As promised in my last post, here are a couple photos of us trying to get the stern anchor up after the storms. We first tried attaching the anchor line to the stern of the boat for leverage. When that didn't work, Doug jumped in the water to see what we were dealing with. Here's me at the helm and our friends holding the line while Doug gets back on the boat:
We next tried attaching the anchor line to the bow of the boat. Yes, that's me in a sundress trying to deal with a stubborn anchor. I repeatedly pulled up as much line as I could, cleated it, and got out of the way while hoping it would finally go free.
Our persistence paid off after about 45 minutes. We went home in one piece and with two anchors.

Thanks to Deb for taking pictures to document the process.

Tuesday, July 3, 2012

We're Not in Kansas Anymore

First, let me apologize. I'm about to get a song stuck in your head. It just seemed so fitting:
Just sit right back
And you'll hear a tale
A tale of a fateful trip,
That started from Baltimore
Aboard this Regal ship.
The sun was shining hot that day,
The sky was clear and blue,
Four passengers set sail that day,
For a two night tour,
A two night tour.

The weather started getting rough,
The Regal ship was tossed.
If not for the courage of the fearless crew
Luv’n Life would be lost.
Luv’n Life would be lost.

A Trojan set ground on the shore
A SeaRay broke away
With sideways rain,
And pelting hail.
With eighty-mile
Winds that night,
The bow anchor went loose,
The stern anchor saved the day,
Here in Sue Creek.

So this is the tale of our mighty crew,
That experienced
The forceful storm that started,
At 11:30.

The captain and his admiral too
Did their very best,
Along with help from friends
Avoided disaster.

By 1 am the storm had passed,
The bow anchor reset
The soaking friends dried off
And finally found some rest.

The rest of the weekend was great,
Many more boats rafted up,
Until it was time to remove
The anchor dug in deep!

We went to Sue Creek this past weekend, just like we did around the 4th of July last year. Once again, we were the first to arrive and spent Friday evening anchored alone. We enjoyed a fantastic dinner:

And we relaxed until I received a text message from my mother at 10pm. Strong storms with fierce winds were coming our way. No big deal, we had weathered storms before. We tightened the anchor lines and waited for the storm.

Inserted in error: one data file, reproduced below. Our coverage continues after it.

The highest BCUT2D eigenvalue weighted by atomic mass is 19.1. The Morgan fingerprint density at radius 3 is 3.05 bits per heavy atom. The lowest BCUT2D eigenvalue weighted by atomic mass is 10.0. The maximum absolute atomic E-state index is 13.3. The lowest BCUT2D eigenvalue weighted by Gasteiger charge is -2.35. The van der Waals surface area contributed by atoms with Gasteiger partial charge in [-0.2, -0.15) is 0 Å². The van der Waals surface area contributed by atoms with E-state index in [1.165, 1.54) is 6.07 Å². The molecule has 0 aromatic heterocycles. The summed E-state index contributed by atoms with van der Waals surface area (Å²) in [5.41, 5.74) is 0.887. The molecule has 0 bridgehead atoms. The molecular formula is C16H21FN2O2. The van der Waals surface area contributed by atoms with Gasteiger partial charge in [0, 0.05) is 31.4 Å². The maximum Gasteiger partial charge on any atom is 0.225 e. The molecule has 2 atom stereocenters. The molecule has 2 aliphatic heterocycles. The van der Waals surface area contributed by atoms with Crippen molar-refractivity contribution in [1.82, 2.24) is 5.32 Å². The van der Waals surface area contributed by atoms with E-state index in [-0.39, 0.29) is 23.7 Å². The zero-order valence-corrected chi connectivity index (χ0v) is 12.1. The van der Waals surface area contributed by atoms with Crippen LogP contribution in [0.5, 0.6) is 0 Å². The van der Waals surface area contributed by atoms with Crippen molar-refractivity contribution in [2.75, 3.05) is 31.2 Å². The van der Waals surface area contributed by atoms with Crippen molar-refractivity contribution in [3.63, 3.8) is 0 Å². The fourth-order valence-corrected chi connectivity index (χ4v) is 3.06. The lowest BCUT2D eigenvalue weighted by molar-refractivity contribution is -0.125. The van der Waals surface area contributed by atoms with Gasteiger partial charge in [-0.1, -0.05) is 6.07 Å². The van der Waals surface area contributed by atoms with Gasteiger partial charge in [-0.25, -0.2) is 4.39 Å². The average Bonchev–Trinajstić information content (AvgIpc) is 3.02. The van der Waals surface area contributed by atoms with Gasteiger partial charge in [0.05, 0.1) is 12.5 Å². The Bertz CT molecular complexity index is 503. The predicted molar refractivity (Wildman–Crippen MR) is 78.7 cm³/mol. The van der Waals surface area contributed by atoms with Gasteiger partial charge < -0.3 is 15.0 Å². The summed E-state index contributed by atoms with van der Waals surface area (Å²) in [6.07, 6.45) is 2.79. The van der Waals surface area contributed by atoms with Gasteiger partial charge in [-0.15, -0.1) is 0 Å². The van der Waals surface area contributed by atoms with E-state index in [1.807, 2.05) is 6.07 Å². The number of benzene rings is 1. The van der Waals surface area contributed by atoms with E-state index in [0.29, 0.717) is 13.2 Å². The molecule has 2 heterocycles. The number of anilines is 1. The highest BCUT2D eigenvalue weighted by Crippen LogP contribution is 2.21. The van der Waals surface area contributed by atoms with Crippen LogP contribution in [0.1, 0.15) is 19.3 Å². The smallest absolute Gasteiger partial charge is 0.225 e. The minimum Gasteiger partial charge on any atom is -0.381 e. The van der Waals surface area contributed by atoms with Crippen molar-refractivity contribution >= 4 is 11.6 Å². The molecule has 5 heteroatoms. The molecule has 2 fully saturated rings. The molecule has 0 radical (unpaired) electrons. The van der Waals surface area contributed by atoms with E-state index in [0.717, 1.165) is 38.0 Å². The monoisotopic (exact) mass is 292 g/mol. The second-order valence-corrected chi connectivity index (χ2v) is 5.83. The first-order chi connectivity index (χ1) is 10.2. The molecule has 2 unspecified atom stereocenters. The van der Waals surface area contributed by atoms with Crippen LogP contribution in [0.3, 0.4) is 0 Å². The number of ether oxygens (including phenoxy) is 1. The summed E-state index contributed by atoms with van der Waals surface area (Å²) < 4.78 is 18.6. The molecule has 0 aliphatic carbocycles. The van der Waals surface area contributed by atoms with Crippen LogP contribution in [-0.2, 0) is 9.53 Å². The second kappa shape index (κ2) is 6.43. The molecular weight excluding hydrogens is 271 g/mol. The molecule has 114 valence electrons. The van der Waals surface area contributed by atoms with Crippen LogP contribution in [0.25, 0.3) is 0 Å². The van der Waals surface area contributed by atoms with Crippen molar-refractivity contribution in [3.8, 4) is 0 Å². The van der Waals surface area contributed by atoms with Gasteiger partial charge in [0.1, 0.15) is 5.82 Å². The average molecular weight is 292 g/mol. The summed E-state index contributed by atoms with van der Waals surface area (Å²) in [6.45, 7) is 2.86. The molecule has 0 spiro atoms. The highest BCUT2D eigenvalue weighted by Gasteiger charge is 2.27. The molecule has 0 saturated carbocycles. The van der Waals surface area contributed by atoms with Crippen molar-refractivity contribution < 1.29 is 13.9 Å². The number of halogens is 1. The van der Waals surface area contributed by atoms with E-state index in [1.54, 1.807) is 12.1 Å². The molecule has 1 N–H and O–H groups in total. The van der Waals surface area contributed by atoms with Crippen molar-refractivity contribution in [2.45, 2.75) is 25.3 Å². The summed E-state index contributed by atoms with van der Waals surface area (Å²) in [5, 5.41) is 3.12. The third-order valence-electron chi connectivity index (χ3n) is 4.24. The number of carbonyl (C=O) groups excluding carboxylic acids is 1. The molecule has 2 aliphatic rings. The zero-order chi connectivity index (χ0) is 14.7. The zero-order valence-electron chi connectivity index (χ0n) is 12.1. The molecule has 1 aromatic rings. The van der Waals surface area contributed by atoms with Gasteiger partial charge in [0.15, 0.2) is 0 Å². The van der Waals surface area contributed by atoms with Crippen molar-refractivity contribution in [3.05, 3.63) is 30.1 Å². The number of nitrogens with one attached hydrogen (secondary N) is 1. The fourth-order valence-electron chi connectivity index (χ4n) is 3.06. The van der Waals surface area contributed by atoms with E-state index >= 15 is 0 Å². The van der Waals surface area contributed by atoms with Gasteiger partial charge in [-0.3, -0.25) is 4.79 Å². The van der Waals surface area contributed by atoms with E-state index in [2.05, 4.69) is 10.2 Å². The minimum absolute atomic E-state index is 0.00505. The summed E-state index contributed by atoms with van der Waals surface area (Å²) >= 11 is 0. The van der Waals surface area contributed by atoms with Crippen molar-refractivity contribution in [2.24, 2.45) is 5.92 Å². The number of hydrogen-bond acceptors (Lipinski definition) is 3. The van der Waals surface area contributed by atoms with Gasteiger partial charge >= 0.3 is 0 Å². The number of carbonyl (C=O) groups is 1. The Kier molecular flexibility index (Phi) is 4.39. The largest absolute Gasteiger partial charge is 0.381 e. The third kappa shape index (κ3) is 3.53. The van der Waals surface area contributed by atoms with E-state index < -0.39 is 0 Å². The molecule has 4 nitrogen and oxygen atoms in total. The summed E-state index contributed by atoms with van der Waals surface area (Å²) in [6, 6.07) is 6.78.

This was like no storm we had experienced before. It turned out that we were anchored broadside to the winds and it wasn't long before our bow anchor was loose. Doug quickly pulled it in and we put the engines in gear just in case the stern anchor didn't hold. Our back canvas was still up and the rain and hail soaked us all. Waves crashed on the swim platform as we kept a close eye on a SeaRay that had broken free from its raft-up. Around 1am, the storm calmed enough to reset our bow anchor. We all laid down but I slept restlessly hoping that another storm didn't hit.

The next morning we learned that a Trojan had been beached. He was able to push off when the tide came in. A docked sailboat had its sail torn to shreds. And the fireworks barge had to be put back in place. Tree limbs were down and power was out all over the place. We may have had a rough night, but at least we had power through the generator.

By noon more boats had shown up. Everyone relayed their experience from the previous evening and then the festivities started. It was another hot day so we spent most of the time floating in the water. Did you know that baby floats can serve as beer holders?
Don't worry. The can was only there long enough to take a picture.
And the best way to get trashed is by using one of these coozies?

The Middle River fireworks were Saturday night. The house in front of the bow also set off their private display. There were fireworks all around us.

We stuck around until mid-afternoon and finally decided we had to head home. Normally we can center the zodiac directly above the stern anchor and pull it up by hand. We tried but knew it was never going to work this time. Friday night's storm had set the anchor very deep. One of the guys in the raft-up had a smaller powerboat and he tried to help us out.

That didn't work either. We ended up having to leave the stern anchor line with our friends while we retrieved our bow anchor. We pulled back around the other side of the raft-up and they used the paddle board to bring our stern anchor line to us. We tied the anchor line to the stern and tried using the strength of our own boat to pull it free. Again, no luck. We were only in 6 foot of water, so Doug dove down to see what we were dealing with. We have 6-feet of chain attached to the anchor before it goes to rope. He could only get to 2 feet of the chain. We were not ready to give up. So, we tried tying the line to the stern. After numerous tries, and then many more tries, and then many more tries....success! A friend took pictures of the whole process from her boat. I'll post a recap once I have those shots.

It started with adventure and ended with adventure but the fun in the sun in between made it all worth it.